Intervention may prolong the slump, history suggests

Just last week, Vice President Biden informed us that the Obama administration had underestimated the severity of our country’s economic situation. On Monday, Rhode Island Senator Sheldon Whitehouse (D) informed us that another stimulus bill is probably needed. What we are witnessing is the machinating and vicious cycle of modern liberalism: government programs and initiatives aren’t working—solution=more government programs.

As the U.S. economy continues to struggle along, the temptation for the Democrat-led government is to meddle some more. So when the TARP funds are gone, the stimulus money has been spent, and the takeover of the auto industry has failed to achieve anything, their solution will be to spend more and increase federal control of the economy. Their failure to learn from history is indeed troubling.

Much of the recent scholarship on the Great Depression and of the government programs of Presidents Hoover and Roosevelt, as well as the Federal Reserve policies of the late 1920s and early 1930s, reveal the historic modern tendency to intervene more, when less is what is called for.

President Hoover’s passage of the Smoot-Hawley Tariff in June of 1930 was perhaps the most protectionist legislation passed in all of US history. In total, 887 tariffs were increased and several new tariffs were added. Everything from wine to wool was taxed. These tariffs in turn crippled U.S. production. It was argued by proponents of these new tariffs that it would encourage Americans to buy more domestic products. The result, however, was a crippling of U.S. industry. Rather than spur economic growth, this intrusion into the market by the state exacerbated the problems. Hoover, despite claims that he opposed spending programs, oversaw the increase in the government’s share of GNP from 16.4 to 21.5 percent in one year alone between 1930 and 1931. When the tariffs and spending programs failed to achieve an end of the depression, the Hoover administration passed the largest peacetime tax increase in American history. The top income bracket rate rose from 24 to 63 percent. Hoover failed to realize that his decision to raise taxes in a depression would neither reduce budget deficits nor spur economic growth.

Of course, Roosevelt (in spite of his campaign promise to balance the budget and dramatically reduce government spending) expanded the faulty spending and regulatory policies. In the first three years of the Roosevelt administration, government spending rose by 83%. Roosevelt proposed spending over $10 billion dollars while having revenues of only $3 billion. So much for a balanced budget!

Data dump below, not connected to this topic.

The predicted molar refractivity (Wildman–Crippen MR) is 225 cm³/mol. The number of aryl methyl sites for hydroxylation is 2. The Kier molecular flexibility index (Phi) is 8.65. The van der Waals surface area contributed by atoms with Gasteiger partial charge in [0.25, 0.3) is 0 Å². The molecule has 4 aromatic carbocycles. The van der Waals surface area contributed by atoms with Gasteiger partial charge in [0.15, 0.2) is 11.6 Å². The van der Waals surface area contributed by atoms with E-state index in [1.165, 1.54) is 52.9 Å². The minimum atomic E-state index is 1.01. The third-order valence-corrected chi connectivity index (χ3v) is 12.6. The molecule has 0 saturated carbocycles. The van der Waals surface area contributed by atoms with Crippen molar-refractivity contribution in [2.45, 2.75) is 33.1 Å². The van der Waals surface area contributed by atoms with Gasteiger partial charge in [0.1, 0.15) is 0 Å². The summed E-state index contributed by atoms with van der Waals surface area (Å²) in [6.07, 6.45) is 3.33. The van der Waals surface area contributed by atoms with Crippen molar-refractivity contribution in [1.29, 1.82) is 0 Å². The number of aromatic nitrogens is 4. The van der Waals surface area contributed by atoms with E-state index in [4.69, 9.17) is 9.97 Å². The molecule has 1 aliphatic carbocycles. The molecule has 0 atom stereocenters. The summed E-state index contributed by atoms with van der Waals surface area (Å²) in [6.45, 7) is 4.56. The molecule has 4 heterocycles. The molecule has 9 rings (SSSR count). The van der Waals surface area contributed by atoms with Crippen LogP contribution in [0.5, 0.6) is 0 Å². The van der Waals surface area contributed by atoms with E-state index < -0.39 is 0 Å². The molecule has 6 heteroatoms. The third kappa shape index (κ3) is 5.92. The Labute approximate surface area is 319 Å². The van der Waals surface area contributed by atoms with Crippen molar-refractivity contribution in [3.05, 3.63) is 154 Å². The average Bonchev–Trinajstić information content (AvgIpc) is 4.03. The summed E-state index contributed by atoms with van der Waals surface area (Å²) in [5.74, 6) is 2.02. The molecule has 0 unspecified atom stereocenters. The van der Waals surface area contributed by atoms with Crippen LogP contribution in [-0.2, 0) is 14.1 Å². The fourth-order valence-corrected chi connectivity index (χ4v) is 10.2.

The creation of the Social Security Administration, The Agricultural Adjustment Act, The National Industrial Recovery Act, the minimum wage law, The Civil Works Administration, The Works Progress Administration and the rest of the “Alphabet Soup” were all new intrusions by the government into the economy. Each of these programs was promised to be a solution to the economic crisis. Yet with each new program, the depression persisted. When one program failed, rather than stepping back and questioning their approach, they simply tried something else, each time placing greater governmental control over the economy. When unemployment and economic stagnation continued, rather than freeing up businesses through tax cuts and pro-growth incentives, the Roosevelt administration passed the Wagner Act which federalized labor relations. The National Labor Relations Board (a decidedly pro-labor and anti-business agency) gave outrageous powers to labor unions while crippling the primary generator of jobs: private businesses. As with the other Roosevelt initiatives, the Wagner Act did nothing to improve the nation’s economy.

Larry Reed, in his excellent essay on the failure of national economic policy by both Hoover and Roosevelt, summarizes well the state of the nation in 1940: “At the end of the decade and 12 years after the stock market crash of Black Thursday, 10 million Americans were jobless. The unemployment rate was in excess of 17 percent. Roosevelt had pledged in 1932 to end the crisis, but it persisted two presidential terms and countless interventions later.”

Returning to our opening: the failure of modern liberalism rests in its belief that it can – through taxation, government spending, and regulation – resuscitate an economy, and that when policies fail, it isn’t because government shouldn’t be doing these things, but that it just needs to do more and do more “better.” The Great Depression stretched on because of a failure to realize this fallacy. As long as the Democrat-led government remains blind to this fallacy, they will continue to meddle and our economy will continue to struggle.

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